Citing corruption, “backroom deal-making,” and leaks that show the Obama administration is violating its assurances not to include immigration in its trade agreements, Senator Ted Cruz (R-Texas; shown on left) reversed his earlier support for Trade Promotion Authority (TPA) and voted Tuesday against the cloture measure to end debate on Fast Track authority for the president. Even with Cruz’s defection, however, President Obama and his Republican allies in the Senate succeeded in getting the 60-vote super-majority they needed to cut off debate. The 60-37 vote sets up a vote on TPA itself, which is scheduled for Wednesday. If it passes then, it will go to President Obama’s desk to be signed into law. Although most commentators are viewing TPA passage now as a done deal, it is still possible that it could be derailed again, as recent history has shown the battles over these pseudo-“free trade” pacts are full of surprises.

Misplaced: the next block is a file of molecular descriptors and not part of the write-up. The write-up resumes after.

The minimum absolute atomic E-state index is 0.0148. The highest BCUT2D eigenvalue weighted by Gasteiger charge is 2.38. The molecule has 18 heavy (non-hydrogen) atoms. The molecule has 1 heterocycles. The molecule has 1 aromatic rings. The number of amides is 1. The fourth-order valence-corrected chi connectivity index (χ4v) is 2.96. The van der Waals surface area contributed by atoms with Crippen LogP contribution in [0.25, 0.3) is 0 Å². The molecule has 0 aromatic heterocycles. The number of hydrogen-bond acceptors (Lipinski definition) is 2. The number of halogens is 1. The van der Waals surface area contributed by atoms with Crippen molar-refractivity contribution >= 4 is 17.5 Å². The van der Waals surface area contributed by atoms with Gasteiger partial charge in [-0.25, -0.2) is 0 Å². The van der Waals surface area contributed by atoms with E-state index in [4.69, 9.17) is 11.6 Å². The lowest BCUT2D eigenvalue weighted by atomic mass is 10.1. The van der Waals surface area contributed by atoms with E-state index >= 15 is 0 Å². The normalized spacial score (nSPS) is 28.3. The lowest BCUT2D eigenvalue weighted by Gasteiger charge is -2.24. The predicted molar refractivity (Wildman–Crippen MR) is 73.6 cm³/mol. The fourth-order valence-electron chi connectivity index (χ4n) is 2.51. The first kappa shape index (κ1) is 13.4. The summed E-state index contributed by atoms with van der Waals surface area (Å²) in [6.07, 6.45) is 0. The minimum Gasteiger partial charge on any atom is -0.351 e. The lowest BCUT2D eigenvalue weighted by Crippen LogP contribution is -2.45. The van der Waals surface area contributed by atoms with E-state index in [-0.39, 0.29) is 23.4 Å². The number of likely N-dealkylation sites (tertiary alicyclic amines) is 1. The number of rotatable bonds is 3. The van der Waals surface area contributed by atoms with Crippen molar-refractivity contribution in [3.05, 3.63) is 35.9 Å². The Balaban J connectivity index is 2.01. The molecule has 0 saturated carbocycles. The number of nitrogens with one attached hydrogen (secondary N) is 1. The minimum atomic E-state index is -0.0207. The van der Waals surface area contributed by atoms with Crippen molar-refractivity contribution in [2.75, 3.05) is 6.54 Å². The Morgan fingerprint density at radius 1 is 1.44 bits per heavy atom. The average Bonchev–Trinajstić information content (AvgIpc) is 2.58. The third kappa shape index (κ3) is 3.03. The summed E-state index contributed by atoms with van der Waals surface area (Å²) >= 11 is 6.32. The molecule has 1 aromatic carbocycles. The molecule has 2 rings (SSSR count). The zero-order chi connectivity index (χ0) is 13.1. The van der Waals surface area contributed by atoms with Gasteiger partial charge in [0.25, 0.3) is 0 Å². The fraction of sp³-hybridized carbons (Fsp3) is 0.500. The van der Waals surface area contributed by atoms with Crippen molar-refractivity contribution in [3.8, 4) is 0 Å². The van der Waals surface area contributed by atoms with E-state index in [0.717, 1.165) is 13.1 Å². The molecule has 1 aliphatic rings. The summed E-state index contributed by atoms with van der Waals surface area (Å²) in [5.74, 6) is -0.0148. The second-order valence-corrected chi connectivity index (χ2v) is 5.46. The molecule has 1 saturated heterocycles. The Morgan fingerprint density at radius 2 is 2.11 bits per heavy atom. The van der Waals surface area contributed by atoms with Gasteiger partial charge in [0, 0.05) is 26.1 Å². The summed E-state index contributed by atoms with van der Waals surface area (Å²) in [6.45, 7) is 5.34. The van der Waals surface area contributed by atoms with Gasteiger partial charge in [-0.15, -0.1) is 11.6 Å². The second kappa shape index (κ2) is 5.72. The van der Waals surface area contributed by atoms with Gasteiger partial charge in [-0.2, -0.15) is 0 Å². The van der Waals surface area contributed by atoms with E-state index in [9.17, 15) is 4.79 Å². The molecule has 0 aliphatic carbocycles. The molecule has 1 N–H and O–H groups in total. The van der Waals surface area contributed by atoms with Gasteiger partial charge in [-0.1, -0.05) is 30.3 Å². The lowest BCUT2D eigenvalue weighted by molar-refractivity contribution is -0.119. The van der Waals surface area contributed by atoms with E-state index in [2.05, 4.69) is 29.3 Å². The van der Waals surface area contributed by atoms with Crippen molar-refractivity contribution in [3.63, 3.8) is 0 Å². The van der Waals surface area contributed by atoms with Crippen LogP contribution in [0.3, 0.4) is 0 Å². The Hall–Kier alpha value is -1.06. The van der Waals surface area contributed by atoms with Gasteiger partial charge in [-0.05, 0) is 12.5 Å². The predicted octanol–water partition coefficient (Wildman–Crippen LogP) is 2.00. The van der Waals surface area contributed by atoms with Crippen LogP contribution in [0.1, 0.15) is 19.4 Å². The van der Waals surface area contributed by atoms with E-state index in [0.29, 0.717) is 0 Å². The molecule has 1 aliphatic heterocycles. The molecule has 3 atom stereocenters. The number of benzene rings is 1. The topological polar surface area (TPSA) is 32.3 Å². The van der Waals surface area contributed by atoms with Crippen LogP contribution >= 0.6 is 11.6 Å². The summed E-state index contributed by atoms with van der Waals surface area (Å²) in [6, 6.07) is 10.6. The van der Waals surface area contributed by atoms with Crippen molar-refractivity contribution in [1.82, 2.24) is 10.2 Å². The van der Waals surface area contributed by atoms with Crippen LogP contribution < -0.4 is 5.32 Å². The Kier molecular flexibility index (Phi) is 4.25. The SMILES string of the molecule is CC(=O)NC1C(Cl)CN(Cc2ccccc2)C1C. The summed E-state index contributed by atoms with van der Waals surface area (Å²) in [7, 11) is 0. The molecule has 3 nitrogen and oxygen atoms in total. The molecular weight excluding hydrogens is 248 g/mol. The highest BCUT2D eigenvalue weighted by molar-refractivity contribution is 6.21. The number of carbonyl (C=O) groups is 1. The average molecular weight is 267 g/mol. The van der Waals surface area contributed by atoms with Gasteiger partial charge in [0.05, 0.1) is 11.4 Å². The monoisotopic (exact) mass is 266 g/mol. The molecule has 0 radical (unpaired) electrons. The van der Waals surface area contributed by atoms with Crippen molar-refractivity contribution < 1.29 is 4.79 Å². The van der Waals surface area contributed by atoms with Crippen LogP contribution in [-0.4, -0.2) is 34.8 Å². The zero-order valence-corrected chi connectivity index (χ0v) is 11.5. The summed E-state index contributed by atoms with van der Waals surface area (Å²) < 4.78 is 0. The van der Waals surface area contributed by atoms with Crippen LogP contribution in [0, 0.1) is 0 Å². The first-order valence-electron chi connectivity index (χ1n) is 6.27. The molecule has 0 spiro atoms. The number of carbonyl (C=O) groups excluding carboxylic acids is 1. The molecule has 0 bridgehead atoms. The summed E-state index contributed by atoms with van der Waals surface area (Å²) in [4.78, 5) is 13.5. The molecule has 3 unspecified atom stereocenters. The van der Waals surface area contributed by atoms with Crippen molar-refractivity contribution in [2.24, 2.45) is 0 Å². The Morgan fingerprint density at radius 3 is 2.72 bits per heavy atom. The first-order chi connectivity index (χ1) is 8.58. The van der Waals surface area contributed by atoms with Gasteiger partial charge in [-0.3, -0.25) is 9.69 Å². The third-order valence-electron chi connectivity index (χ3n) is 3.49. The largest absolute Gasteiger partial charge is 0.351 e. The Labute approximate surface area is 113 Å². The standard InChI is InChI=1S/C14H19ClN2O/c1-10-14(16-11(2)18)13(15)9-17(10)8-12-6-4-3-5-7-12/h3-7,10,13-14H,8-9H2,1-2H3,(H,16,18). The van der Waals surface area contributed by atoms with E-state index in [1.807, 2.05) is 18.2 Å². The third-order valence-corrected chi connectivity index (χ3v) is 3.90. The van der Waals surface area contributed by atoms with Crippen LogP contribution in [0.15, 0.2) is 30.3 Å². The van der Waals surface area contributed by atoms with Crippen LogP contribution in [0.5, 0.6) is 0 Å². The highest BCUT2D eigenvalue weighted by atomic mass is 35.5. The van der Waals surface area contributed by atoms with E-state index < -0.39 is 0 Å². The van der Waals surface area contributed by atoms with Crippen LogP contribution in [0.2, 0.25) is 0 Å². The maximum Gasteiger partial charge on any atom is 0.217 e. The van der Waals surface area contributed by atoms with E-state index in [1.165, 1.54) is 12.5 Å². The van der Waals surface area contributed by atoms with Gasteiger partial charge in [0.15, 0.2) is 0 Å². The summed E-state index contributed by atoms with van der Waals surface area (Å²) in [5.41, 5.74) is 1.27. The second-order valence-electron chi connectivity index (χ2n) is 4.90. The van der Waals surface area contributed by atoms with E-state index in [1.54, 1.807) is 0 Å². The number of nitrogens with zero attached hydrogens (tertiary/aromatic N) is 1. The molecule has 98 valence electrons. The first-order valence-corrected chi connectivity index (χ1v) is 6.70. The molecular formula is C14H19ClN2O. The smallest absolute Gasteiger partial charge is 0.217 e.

In an op-ed published on Brietbart.com today, Senator Cruz explained why he has switched from pro to anti on TPA. “The American people do not trust President Obama. And they do not trust Republican leadership in Congress,” Cruz wrote. “And the reason is simple: for far too long, politicians in Washington have not told the truth.”
As a general matter, Cruz said, he supports free trade. “But TPA in this Congress has become enmeshed in corrupt Washington backroom deal-making, along with serious concerns that it would open up the potential for sweeping changes in our laws that trade agreements typically do not include,” the Texas senator noted.
Since his earlier pro-TPA vote on May 22, Cruz says, two troubling material changes have come to light. The first was the revelation by WikiLeaks regarding the secret Trade in Services Agreement, or TiSA, which President Obama is attempting to use to open the immigration floodgates.
Another straw that broke the camel’s back for Cruz was the deal-making by Senate Majority Leader Mitch McConnell (R-Ky.), promising a corporate welfare plum to Democrats and Republicans alike, in the form of billions of dollars for the U.S. Export-Import Bank.